For the second time in less than a week, news has leaked that Apple has rejected a Google app for the iPhone. First was the location-awareness tool Google Latitude (which is fun but just as good in a browser), and today came word that the official app for Google Voice has been turned down. Worse, two prior client apps for Google Voice, GV Mobile and Voice Central, have both been withdrawn from the App Store (though it appears Apple hasn’t deleted them from users’ phones; yet).
All of this is incredibly puzzling. Nothing has happened suddenly today that suggests in any way that Apple suddenly discovered new information that disqualified GV Mobile (which was approved personally by Phil Schiller) and Voice Central from sale. And this antagonism toward Google in general is deeply troubling. Yes, the official Google Voice app includes a dialer, as do the other apps, which technically replicates functionality on the iPhone. But so does Skype, and it’s still on sale. Apple also cited duplicate functionality as reason to reject Latitude, but no one sophisticated enough to use Latitude could possibly confuse it with the built-in Maps program.
And it’s all fairly pointless, anyway, because all of the functionality Apple might be obstructing by holding these apps back is available through Mobile Safari right now. Latitude is currently functional through a custom web app, and the Google Voice website can place calls and send free texts from the iPhone. It could use a new interface, but the full capability of the technology is there — I called my wife with it, and it works perfectly. Screenshot’s from my phone.
No, something else is going on here. And as I see it, it’s one of two possibilities. The first is that Apple is finally starting to feel some heat from Android (I know it’s ridiculous, but hear me out) and wants to prevent Google from dominating two mobile platforms. Actually, I’ll just reject this one. If Apple wants to stay ahead of Android, there’s no better tactic than to get great Google apps on the iPhone.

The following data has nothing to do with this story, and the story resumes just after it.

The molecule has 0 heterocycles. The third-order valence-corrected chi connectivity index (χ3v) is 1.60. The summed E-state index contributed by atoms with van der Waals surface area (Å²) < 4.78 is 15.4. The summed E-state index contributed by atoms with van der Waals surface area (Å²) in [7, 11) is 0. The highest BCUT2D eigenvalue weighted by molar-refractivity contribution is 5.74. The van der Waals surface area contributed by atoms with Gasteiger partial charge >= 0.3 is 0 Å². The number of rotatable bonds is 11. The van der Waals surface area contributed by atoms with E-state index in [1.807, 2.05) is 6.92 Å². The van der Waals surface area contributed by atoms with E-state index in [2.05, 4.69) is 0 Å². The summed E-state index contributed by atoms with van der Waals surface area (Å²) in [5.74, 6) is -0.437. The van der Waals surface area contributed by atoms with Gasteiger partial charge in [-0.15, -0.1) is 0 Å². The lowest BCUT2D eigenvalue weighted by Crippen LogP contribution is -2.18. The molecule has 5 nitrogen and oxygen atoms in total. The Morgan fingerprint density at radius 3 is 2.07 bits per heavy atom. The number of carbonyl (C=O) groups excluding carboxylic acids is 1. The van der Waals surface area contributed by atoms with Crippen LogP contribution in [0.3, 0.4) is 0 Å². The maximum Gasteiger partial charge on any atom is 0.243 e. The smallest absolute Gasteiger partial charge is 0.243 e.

So that leaves the other alternative, spelled AT&T. We know, with some certainly that Ma Bell is the reason that SlingPlayer only works over WiFi on the iPhone, and we know that it, not Apple, wanted Skype kept off of 3G. Worse, we know that AT&T’s battered 3G network is struggling to keep up with the incredible data traffic generated by iPhones. Now, Google Voice isn’t data intensive, but it does allow you to send free text messages (AT&T charges 20 cents a pop) and insanely cheap international calling (India is 7 cents a minute, a full two cents cheaper than Skype). When your network is in trouble, you might as well make sure people don’t find ways to get around your punitive fees, right?
Now, if this were AT&T’s app store, I wouldn’t have a problem with the carrier dictating which apps were approved and which weren’t. But this is supposed to be Apple’s show. Worse, other phones on the AT&T network are allowed to get Google Voice, full SlingPlayer and other functionality that is being held off the iPhone for fear of the traffic burden. If AT&T is behind this, I understand it, but I’m incredibly frustrated. If Apple’s hand is on the switch, I have serious doubts about the company’s ability to hold onto a developer community much longer.